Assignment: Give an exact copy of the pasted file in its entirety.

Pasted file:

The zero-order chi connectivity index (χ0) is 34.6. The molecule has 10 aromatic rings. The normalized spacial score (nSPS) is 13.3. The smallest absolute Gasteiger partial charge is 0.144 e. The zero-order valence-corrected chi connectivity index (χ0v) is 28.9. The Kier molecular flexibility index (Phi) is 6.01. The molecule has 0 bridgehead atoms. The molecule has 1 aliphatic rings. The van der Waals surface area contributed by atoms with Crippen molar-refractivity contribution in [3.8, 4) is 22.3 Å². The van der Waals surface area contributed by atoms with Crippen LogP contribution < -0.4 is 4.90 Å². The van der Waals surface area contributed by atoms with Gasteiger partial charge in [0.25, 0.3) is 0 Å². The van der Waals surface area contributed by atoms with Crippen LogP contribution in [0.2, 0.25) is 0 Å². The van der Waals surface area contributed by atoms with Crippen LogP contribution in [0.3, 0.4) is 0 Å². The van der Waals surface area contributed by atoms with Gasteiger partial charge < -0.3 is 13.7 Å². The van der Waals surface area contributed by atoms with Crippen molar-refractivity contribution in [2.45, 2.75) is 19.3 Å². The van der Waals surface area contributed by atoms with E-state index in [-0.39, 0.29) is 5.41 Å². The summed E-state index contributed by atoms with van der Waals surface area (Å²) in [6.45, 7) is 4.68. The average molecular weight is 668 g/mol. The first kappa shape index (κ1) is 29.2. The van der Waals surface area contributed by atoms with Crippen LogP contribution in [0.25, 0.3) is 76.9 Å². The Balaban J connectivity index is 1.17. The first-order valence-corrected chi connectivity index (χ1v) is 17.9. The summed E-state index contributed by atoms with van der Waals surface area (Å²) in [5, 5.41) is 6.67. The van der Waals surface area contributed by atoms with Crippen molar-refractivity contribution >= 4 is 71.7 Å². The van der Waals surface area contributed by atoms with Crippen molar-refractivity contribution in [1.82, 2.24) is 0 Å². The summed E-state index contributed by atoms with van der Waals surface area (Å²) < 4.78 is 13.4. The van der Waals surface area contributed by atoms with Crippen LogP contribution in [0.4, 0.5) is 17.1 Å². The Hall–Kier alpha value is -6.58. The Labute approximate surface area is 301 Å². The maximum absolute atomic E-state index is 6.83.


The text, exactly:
The zero-order chi connectivity index (χ0) is 34.6. The molecule has 10 aromatic rings. The normalized spacial score (nSPS) is 13.3. The smallest absolute Gasteiger partial charge is 0.144 e. The zero-order valence-corrected chi connectivity index (χ0v) is 28.9. The Kier molecular flexibility index (Phi) is 6.01. The molecule has 0 bridgehead atoms. The molecule has 1 aliphatic rings. The van der Waals surface area contributed by atoms with Crippen molar-refractivity contribution in [3.8, 4) is 22.3 Å². The van der Waals surface area contributed by atoms with Crippen LogP contribution < -0.4 is 4.90 Å². The van der Waals surface area contributed by atoms with Gasteiger partial charge in [0.25, 0.3) is 0 Å². The van der Waals surface area contributed by atoms with Crippen LogP contribution in [0.2, 0.25) is 0 Å². The van der Waals surface area contributed by atoms with Crippen LogP contribution in [0.3, 0.4) is 0 Å². The van der Waals surface area contributed by atoms with Gasteiger partial charge < -0.3 is 13.7 Å². The van der Waals surface area contributed by atoms with Crippen molar-refractivity contribution in [2.45, 2.75) is 19.3 Å². The van der Waals surface area contributed by atoms with E-state index in [-0.39, 0.29) is 5.41 Å². The summed E-state index contributed by atoms with van der Waals surface area (Å²) in [6.45, 7) is 4.68. The average molecular weight is 668 g/mol. The first kappa shape index (κ1) is 29.2. The van der Waals surface area contributed by atoms with Crippen LogP contribution in [0.25, 0.3) is 76.9 Å². The Balaban J connectivity index is 1.17. The first-order valence-corrected chi connectivity index (χ1v) is 17.9. The summed E-state index contributed by atoms with van der Waals surface area (Å²) in [5, 5.41) is 6.67. The van der Waals surface area contributed by atoms with Crippen molar-refractivity contribution >= 4 is 71.7 Å². The van der Waals surface area contributed by atoms with Crippen molar-refractivity contribution in [1.82, 2.24) is 0 Å². The summed E-state index contributed by atoms with van der Waals surface area (Å²) < 4.78 is 13.4. The van der Waals surface area contributed by atoms with Crippen LogP contribution in [0.4, 0.5) is 17.1 Å². The Hall–Kier alpha value is -6.58. The Labute approximate surface area is 301 Å². The maximum absolute atomic E-state index is 6.83.